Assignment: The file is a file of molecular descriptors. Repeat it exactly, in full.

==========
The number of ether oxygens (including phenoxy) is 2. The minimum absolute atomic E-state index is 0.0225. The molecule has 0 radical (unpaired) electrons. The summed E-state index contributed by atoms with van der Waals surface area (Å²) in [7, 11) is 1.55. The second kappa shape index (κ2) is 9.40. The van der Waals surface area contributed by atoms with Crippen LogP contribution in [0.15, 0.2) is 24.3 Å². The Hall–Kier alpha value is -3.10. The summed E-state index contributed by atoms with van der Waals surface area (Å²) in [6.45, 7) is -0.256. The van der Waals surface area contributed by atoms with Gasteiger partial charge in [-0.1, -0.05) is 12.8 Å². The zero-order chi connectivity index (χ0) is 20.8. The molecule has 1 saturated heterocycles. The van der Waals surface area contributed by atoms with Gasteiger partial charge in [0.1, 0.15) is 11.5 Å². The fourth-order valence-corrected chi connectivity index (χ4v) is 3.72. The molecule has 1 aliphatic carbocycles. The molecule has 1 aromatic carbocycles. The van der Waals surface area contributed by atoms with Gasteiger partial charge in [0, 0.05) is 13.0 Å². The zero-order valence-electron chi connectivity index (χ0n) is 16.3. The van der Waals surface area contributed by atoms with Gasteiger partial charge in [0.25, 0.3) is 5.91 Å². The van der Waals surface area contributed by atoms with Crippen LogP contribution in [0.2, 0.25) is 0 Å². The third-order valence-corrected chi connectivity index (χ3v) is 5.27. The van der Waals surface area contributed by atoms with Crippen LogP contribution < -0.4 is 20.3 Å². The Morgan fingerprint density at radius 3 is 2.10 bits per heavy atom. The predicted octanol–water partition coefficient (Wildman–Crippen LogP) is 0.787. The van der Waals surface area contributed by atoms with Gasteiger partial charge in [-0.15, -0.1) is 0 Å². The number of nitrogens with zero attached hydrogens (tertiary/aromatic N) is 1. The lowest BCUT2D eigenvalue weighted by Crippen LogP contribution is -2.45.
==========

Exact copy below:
The number of ether oxygens (including phenoxy) is 2. The minimum absolute atomic E-state index is 0.0225. The molecule has 0 radical (unpaired) electrons. The summed E-state index contributed by atoms with van der Waals surface area (Å²) in [7, 11) is 1.55. The second kappa shape index (κ2) is 9.40. The van der Waals surface area contributed by atoms with Crippen LogP contribution in [0.15, 0.2) is 24.3 Å². The Hall–Kier alpha value is -3.10. The summed E-state index contributed by atoms with van der Waals surface area (Å²) in [6.45, 7) is -0.256. The van der Waals surface area contributed by atoms with Gasteiger partial charge in [-0.1, -0.05) is 12.8 Å². The zero-order chi connectivity index (χ0) is 20.8. The molecule has 1 saturated heterocycles. The van der Waals surface area contributed by atoms with Gasteiger partial charge in [0.1, 0.15) is 11.5 Å². The fourth-order valence-corrected chi connectivity index (χ4v) is 3.72. The molecule has 1 aliphatic carbocycles. The molecule has 1 aromatic carbocycles. The van der Waals surface area contributed by atoms with Gasteiger partial charge in [0, 0.05) is 13.0 Å². The zero-order valence-electron chi connectivity index (χ0n) is 16.3. The van der Waals surface area contributed by atoms with Gasteiger partial charge in [0.25, 0.3) is 5.91 Å². The van der Waals surface area contributed by atoms with Crippen LogP contribution in [0.2, 0.25) is 0 Å². The third-order valence-corrected chi connectivity index (χ3v) is 5.27. The van der Waals surface area contributed by atoms with Crippen LogP contribution < -0.4 is 20.3 Å². The Morgan fingerprint density at radius 3 is 2.10 bits per heavy atom. The predicted octanol–water partition coefficient (Wildman–Crippen LogP) is 0.787. The van der Waals surface area contributed by atoms with Gasteiger partial charge in [-0.15, -0.1) is 0 Å². The number of nitrogens with zero attached hydrogens (tertiary/aromatic N) is 1. The lowest BCUT2D eigenvalue weighted by Crippen LogP contribution is -2.45.